As we all have smartphones nowadays, we may also have all the right apps to help us wake up, remember the tasks of the day, and keep us up to date with our schedules, emails, and social media. But what about the collaboration with co-workers, and what about the handling of agendas, notes and papers regarding meetings?
The amount of digital collaboration tools out there is vast and we are taking a closer look at some of them in this blog post. Perhaps you are already using one or more tools in your organisation – and if not, it is simply a matter of going through the market and trying out the various options. Several apps and tools have a basic free edition with the option of in-app purchases whereas the more professionally targeted ones come at a cost but will often supply a free trial.
Google Docs offers an office pack with online access to text editing, spreadsheets, and presentations for multiple persons working via a browser. Several people can work in a document simultaneously and you will see changes made by others in real-time, with the system auto-saving regularly to minimise the risk of losing data.
Google Docs support various formats such as Microsoft’s .doc and .xls that you are familiar with from Word and Excel, and the service includes support for the OpenDocument format, as well as it is possible to upload and read .pdfs. Your files are automatically stored onto Google’s servers, and using the service requires an active Gmail account.
The service that has been dubbed an email killer has got real traction the last few years, regardless of whether the killing bit holds true or not. The keywords of Slack are an intuitive user interface, well thought out integrations with various other programs, and a powerful search function.
The flawless integration with services such as Dropbox makes it easy to share relevant documents with collaborators, and the anatomy of shared as well as private channels consisting of the relevant people makes Slack the perfect choice for communicating to only relevant people with an interest in a given matter.
Trello is the modern version of the old-fashioned noticeboard with notes of all colours, shapes, and sizes. You create a board for each project or assignment and apply a card for each underlying task. The people associated with the project are then assigned to each card by simply dragging-and-dropping photos of the person in question onto the card.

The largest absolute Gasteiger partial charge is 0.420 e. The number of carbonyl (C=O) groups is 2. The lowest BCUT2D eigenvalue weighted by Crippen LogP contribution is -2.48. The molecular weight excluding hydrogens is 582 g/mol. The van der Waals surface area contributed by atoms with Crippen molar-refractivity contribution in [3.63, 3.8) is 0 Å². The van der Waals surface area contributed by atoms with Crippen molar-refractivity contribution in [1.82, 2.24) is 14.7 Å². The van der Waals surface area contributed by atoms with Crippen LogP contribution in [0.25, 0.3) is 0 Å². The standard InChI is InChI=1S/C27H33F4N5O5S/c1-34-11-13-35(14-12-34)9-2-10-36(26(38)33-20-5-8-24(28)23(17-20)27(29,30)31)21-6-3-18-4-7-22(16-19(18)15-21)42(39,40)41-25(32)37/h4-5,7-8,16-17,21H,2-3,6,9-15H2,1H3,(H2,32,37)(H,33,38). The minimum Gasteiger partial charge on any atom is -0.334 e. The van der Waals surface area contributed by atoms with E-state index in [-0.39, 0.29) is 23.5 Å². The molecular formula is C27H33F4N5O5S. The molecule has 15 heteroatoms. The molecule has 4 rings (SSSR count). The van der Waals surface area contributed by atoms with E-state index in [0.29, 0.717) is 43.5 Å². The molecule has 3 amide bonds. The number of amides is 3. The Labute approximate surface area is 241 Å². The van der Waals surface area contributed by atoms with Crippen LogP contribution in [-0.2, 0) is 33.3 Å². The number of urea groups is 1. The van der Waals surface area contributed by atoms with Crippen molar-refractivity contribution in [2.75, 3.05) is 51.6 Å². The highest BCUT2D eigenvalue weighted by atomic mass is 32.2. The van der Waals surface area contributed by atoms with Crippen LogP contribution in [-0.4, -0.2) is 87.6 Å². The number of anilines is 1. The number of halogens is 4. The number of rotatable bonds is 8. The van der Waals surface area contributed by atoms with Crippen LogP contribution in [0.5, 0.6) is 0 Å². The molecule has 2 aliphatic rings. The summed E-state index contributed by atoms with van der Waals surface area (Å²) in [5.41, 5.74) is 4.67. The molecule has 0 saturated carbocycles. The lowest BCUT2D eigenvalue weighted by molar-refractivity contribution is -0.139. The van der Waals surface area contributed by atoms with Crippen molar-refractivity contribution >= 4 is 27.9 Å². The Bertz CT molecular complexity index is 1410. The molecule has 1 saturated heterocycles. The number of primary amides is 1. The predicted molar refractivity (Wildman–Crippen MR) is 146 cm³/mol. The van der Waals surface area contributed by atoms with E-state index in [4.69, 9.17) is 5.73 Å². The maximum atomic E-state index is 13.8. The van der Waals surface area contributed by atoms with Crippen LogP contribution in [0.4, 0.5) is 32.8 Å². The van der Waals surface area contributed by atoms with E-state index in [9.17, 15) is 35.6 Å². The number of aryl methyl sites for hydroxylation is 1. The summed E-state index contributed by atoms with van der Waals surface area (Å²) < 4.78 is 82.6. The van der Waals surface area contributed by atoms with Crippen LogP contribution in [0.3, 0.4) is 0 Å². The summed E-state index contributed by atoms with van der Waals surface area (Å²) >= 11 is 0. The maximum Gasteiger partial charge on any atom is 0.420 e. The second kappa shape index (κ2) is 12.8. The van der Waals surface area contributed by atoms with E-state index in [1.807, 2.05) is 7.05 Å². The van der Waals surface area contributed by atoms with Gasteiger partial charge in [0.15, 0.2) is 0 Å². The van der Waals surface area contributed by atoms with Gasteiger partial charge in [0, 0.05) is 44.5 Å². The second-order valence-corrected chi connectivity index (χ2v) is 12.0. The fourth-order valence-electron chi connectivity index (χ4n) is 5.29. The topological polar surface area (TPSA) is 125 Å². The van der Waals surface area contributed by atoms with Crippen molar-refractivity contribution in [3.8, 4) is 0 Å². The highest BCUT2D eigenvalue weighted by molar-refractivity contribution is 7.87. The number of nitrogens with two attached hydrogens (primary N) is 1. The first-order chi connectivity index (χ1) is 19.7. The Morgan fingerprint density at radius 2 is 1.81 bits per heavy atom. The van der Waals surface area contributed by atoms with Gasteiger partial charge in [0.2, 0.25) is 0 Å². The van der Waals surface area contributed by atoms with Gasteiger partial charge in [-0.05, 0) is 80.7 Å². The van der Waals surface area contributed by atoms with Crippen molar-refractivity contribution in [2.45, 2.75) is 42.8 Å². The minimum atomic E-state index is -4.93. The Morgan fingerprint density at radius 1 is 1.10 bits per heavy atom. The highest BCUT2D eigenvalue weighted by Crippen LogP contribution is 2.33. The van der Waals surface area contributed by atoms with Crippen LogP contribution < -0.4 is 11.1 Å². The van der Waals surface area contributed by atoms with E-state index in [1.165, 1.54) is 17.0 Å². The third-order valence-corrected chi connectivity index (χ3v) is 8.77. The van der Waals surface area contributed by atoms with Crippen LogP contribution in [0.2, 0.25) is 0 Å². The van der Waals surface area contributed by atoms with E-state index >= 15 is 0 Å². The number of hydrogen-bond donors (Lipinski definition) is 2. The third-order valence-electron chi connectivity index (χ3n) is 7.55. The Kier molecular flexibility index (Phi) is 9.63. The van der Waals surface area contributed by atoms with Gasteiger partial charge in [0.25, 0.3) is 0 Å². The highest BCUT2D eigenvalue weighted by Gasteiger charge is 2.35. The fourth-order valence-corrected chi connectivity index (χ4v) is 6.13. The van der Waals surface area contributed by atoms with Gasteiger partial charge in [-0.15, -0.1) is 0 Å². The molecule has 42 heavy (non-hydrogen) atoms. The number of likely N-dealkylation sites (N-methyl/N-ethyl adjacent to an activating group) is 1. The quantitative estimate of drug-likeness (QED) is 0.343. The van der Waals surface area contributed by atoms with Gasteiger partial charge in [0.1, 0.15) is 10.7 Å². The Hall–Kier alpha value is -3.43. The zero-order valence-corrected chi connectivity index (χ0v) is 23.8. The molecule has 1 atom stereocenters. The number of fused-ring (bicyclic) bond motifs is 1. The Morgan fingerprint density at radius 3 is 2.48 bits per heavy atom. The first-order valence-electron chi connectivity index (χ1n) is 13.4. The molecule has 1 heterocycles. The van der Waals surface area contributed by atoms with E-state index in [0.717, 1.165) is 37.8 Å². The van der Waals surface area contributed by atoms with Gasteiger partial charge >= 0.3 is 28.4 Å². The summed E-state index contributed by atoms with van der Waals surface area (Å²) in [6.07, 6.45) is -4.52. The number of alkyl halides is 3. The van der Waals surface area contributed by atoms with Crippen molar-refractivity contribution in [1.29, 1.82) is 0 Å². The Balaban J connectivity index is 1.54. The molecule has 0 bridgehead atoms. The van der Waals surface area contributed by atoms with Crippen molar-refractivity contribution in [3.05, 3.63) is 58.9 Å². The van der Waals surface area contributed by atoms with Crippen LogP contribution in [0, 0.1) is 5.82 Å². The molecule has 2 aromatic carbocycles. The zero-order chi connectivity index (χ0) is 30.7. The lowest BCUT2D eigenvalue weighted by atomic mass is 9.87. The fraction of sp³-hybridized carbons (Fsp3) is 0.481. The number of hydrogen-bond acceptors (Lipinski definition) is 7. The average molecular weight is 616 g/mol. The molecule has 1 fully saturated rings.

Whenever a task is finished, the according card is dragged to “Completed” allowing everyone to follow the progress of the project.
Created by Danish entrepreneur Tommy Ahlers and subsequently sold to Citrix, Podio has received quite a bit of publicity. The American tech giant noticed and took an instant liking to the system that has often been called the Facebook of your workplace as it is in fact a social company intranet.
Podio is based on social work forums enabling collaboration on projects and assignments, and the system offers integration with other tools such as Evernote, Microsoft OneDrive, Google Drive, Sharefile, and Dropbox.
Dropbox is a storage service storing your files in their cloud. This means that you can always access your work, and provided you are online you will always have access to the latest version of a file. In case you need to be offline for some time, say on a train ride, you have the option of downloading the file onto your computer or mobile device and access your work regardless of internet coverage.
One of the great strengths of Dropbox is the ability to share files and folders with others. External collaborators can be granted access to a restricted part of your Dropbox being able to access only what you choose to share with them, and you can even share documents with people not having a Dropbox of their own.
Differentiating from the above-mentioned tools, Capturi is created specifically for meetings.
With this meeting tool, you'll never have to look for lost information in old email threads again. Everything is gathered in ONE secure and searchable tool.